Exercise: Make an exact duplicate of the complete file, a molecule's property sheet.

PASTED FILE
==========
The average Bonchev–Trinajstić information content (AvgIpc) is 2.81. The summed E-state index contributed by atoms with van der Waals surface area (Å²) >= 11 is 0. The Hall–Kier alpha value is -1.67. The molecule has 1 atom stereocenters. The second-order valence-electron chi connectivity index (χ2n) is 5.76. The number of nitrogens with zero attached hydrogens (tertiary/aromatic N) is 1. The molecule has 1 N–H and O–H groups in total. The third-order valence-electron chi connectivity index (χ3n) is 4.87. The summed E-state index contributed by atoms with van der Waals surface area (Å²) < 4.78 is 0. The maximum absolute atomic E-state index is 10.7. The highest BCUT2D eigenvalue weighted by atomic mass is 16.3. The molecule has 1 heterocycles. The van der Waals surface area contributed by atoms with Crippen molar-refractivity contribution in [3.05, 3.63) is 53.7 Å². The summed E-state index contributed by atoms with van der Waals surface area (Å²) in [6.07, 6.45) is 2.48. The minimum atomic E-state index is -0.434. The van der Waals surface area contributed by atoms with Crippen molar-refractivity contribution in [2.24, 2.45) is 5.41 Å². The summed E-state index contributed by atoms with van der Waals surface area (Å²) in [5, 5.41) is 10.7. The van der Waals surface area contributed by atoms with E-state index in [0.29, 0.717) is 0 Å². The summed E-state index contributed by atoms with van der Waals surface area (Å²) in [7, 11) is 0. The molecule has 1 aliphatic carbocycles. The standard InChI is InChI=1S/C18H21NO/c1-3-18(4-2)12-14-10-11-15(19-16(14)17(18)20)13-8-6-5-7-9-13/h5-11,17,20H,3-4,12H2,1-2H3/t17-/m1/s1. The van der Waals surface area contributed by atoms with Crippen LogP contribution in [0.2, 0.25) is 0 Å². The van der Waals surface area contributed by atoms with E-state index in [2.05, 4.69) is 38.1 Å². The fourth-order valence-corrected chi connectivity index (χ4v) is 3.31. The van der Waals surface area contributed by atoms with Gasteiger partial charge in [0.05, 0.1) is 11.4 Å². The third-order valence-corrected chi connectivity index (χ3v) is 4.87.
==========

The average Bonchev–Trinajstić information content (AvgIpc) is 2.81. The summed E-state index contributed by atoms with van der Waals surface area (Å²) >= 11 is 0. The Hall–Kier alpha value is -1.67. The molecule has 1 atom stereocenters. The second-order valence-electron chi connectivity index (χ2n) is 5.76. The number of nitrogens with zero attached hydrogens (tertiary/aromatic N) is 1. The molecule has 1 N–H and O–H groups in total. The third-order valence-electron chi connectivity index (χ3n) is 4.87. The summed E-state index contributed by atoms with van der Waals surface area (Å²) < 4.78 is 0. The maximum absolute atomic E-state index is 10.7. The highest BCUT2D eigenvalue weighted by atomic mass is 16.3. The molecule has 1 heterocycles. The van der Waals surface area contributed by atoms with Crippen molar-refractivity contribution in [3.05, 3.63) is 53.7 Å². The summed E-state index contributed by atoms with van der Waals surface area (Å²) in [6.07, 6.45) is 2.48. The minimum atomic E-state index is -0.434. The van der Waals surface area contributed by atoms with Crippen molar-refractivity contribution in [2.24, 2.45) is 5.41 Å². The summed E-state index contributed by atoms with van der Waals surface area (Å²) in [5, 5.41) is 10.7. The van der Waals surface area contributed by atoms with E-state index in [0.29, 0.717) is 0 Å². The summed E-state index contributed by atoms with van der Waals surface area (Å²) in [7, 11) is 0. The molecule has 1 aliphatic carbocycles. The standard InChI is InChI=1S/C18H21NO/c1-3-18(4-2)12-14-10-11-15(19-16(14)17(18)20)13-8-6-5-7-9-13/h5-11,17,20H,3-4,12H2,1-2H3/t17-/m1/s1. The van der Waals surface area contributed by atoms with Crippen LogP contribution in [0.2, 0.25) is 0 Å². The van der Waals surface area contributed by atoms with E-state index in [2.05, 4.69) is 38.1 Å². The fourth-order valence-corrected chi connectivity index (χ4v) is 3.31. The van der Waals surface area contributed by atoms with Gasteiger partial charge in [0.05, 0.1) is 11.4 Å². The third-order valence-corrected chi connectivity index (χ3v) is 4.87.